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Sound Management and Priority

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Hello all, I'm attempting to gain a high-level perspective of how sound resources (buffers, sources) should be managed in my game. I'd appreciate if anyone wouldn't mind poking holes in my logic :) (Eventually I see this also taking place with textures and models, so it's definitely something I want to address early on in the development stages.) 1 - We define a set of sound priorities (for purposes of this example, let's say critical > high > medium > low). 2 - Each time a sound or set of sounds are called upon, its load is assigned a priority, which represents how quickly its memory is recycled. 3 - At application launch-time, each "critical" priority sound is loaded into memory. We expect to keep these sounds around for the entire duration the application is active. Such sounds would usually be things like interface clicks, and anything specific to the application that might be needed at any point during the game. 4 - At game-load time (since it's a networked game, essentially when the client-state is sent from the server), any sounds that the player will likely use due to race, class, current equipment, current spells memorized, etc, are loaded with "high" priority. 5 - Every time a new sound source (e.g. creature/object) appears in the game (e.g. let's say our hero is walking through a town rife with NPCs), each sound that the source uses is loaded, and assigned "medium" priority. Once a creature/object moves out of earshot, its associated sounds are unloaded. 6 - Any other sounds required by the game (for example, one-shot events like explosions, a trap goes off, the character levels up, etc) are loaded on-demand, played, and recycled immediately after play-completion. Your thoughts?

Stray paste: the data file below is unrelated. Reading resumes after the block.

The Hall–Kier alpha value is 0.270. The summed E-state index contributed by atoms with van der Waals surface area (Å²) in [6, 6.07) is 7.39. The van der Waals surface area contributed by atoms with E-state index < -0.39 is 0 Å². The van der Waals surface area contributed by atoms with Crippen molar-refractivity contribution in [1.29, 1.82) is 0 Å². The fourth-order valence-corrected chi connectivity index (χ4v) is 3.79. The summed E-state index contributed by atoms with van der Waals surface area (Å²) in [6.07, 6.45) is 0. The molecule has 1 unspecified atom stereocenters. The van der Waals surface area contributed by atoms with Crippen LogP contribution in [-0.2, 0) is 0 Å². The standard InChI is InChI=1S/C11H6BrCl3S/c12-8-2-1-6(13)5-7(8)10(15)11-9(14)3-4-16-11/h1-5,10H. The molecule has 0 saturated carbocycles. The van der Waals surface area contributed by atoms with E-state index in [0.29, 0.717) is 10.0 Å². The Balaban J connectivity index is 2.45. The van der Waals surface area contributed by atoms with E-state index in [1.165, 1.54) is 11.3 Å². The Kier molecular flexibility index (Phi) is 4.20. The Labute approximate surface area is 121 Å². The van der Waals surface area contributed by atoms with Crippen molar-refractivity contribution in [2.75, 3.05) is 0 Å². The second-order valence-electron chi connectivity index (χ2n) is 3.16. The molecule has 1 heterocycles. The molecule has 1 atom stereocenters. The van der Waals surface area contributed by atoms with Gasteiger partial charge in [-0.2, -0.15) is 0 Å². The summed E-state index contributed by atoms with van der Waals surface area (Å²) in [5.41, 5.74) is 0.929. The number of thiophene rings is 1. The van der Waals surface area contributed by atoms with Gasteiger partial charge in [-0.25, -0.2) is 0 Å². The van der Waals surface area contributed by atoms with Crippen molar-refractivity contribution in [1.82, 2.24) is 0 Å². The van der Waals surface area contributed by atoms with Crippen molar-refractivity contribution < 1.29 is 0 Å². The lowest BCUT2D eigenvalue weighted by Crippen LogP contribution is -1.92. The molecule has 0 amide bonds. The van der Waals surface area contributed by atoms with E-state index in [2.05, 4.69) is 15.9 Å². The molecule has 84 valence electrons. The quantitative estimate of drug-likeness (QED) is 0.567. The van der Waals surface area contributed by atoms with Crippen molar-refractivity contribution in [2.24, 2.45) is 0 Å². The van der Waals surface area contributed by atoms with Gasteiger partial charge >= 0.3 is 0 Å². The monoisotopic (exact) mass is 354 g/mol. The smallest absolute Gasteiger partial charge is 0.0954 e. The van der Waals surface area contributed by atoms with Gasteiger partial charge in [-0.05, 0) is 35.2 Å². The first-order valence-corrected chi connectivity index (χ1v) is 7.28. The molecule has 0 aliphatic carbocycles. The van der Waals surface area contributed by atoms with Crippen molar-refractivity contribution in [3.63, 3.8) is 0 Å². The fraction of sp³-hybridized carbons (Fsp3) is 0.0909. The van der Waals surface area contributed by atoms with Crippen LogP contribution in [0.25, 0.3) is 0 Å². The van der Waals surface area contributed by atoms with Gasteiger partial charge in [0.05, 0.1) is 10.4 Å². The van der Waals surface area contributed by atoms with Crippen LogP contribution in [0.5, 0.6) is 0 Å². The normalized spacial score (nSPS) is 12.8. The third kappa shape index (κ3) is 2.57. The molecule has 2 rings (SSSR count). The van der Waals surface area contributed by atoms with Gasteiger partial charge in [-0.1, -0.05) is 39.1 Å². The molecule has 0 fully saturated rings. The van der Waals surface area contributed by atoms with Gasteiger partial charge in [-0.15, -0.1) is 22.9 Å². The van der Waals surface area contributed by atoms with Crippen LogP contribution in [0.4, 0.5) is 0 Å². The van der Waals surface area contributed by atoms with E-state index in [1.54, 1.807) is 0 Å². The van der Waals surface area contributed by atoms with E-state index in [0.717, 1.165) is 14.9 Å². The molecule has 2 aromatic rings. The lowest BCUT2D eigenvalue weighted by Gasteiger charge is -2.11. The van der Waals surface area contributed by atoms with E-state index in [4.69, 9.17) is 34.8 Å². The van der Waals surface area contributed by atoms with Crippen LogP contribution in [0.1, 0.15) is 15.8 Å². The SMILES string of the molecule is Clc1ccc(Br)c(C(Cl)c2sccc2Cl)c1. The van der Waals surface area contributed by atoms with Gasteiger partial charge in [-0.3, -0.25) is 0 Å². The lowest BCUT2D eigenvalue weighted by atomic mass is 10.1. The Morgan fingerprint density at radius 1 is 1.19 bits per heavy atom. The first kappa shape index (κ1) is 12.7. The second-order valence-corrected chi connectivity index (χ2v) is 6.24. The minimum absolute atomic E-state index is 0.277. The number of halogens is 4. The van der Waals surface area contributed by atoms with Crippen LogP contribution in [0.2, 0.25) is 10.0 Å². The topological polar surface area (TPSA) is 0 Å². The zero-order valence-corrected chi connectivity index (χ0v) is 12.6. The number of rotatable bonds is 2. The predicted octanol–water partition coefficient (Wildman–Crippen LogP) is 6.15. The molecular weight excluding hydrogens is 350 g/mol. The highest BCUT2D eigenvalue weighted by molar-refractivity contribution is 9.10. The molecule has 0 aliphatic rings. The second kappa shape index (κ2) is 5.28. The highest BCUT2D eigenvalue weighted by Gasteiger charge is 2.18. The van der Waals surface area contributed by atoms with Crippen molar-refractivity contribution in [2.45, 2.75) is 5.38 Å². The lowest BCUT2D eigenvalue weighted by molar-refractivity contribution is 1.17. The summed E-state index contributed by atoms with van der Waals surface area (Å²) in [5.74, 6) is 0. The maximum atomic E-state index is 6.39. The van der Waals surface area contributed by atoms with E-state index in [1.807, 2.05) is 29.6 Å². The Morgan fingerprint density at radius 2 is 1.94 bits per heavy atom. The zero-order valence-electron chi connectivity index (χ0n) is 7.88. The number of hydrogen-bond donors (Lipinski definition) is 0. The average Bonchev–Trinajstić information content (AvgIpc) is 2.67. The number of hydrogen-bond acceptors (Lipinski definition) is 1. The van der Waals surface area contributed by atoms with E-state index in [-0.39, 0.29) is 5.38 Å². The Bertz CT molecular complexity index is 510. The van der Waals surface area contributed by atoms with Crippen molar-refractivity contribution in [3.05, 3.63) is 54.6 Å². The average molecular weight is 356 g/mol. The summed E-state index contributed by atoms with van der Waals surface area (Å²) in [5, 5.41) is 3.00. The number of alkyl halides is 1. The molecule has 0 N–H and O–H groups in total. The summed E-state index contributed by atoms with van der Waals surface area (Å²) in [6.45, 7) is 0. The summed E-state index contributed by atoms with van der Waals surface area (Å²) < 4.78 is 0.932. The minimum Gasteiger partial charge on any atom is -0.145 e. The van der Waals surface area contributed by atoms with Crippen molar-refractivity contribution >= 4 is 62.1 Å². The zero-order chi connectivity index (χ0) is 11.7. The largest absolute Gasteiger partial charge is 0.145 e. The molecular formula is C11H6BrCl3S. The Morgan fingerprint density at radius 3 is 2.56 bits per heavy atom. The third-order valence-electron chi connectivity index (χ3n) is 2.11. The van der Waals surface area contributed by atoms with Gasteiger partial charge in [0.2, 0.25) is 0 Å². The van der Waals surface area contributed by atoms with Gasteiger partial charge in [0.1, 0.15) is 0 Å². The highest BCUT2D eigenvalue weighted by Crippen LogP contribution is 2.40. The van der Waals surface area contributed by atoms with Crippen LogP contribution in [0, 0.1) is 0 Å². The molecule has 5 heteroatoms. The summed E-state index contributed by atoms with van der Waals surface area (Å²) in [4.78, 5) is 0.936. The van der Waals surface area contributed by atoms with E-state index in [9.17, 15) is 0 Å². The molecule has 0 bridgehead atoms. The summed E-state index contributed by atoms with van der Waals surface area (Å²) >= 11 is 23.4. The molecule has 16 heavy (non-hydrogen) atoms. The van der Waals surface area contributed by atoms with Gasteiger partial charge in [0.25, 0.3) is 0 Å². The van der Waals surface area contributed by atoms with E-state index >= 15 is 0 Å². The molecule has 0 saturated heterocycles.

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You're on the right track, but there can be performance issues there.

So a better way would be...

It would be a good idea to unify your resources into one system.

1. Like you say. Load all critical resources at startup. e.g.. Interface and resources common across most areas/maps.
2. At area/map transition compare non-critical resources between the 2 areas/maps then unload the resources that don't exist in the destination area/map and keep the resources that are required for the destination area/map. This way you reduce unneeded unloading/loading. Then finally load the additional resources which are in the destination area/map.
3. Any one-time only resources can be immediately unloaded. e.g.. Something an NPC says, or a building that gets destroyed.

I'm sure this method isn't perfect either. But I find it suits my needs very well.

Regards,
RaveniX.

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That's also a possibility, however in the game we're working on, there aren't any levels per se; since the map is tile-based, as a character traverses across the map, objects are loaded and unloaded on the fly.

I see what you're saying though; perhaps a 'halfway' method would be to keep sounds around for a period of time, and unload them if the perceived timeout in which they might be needed, expires.

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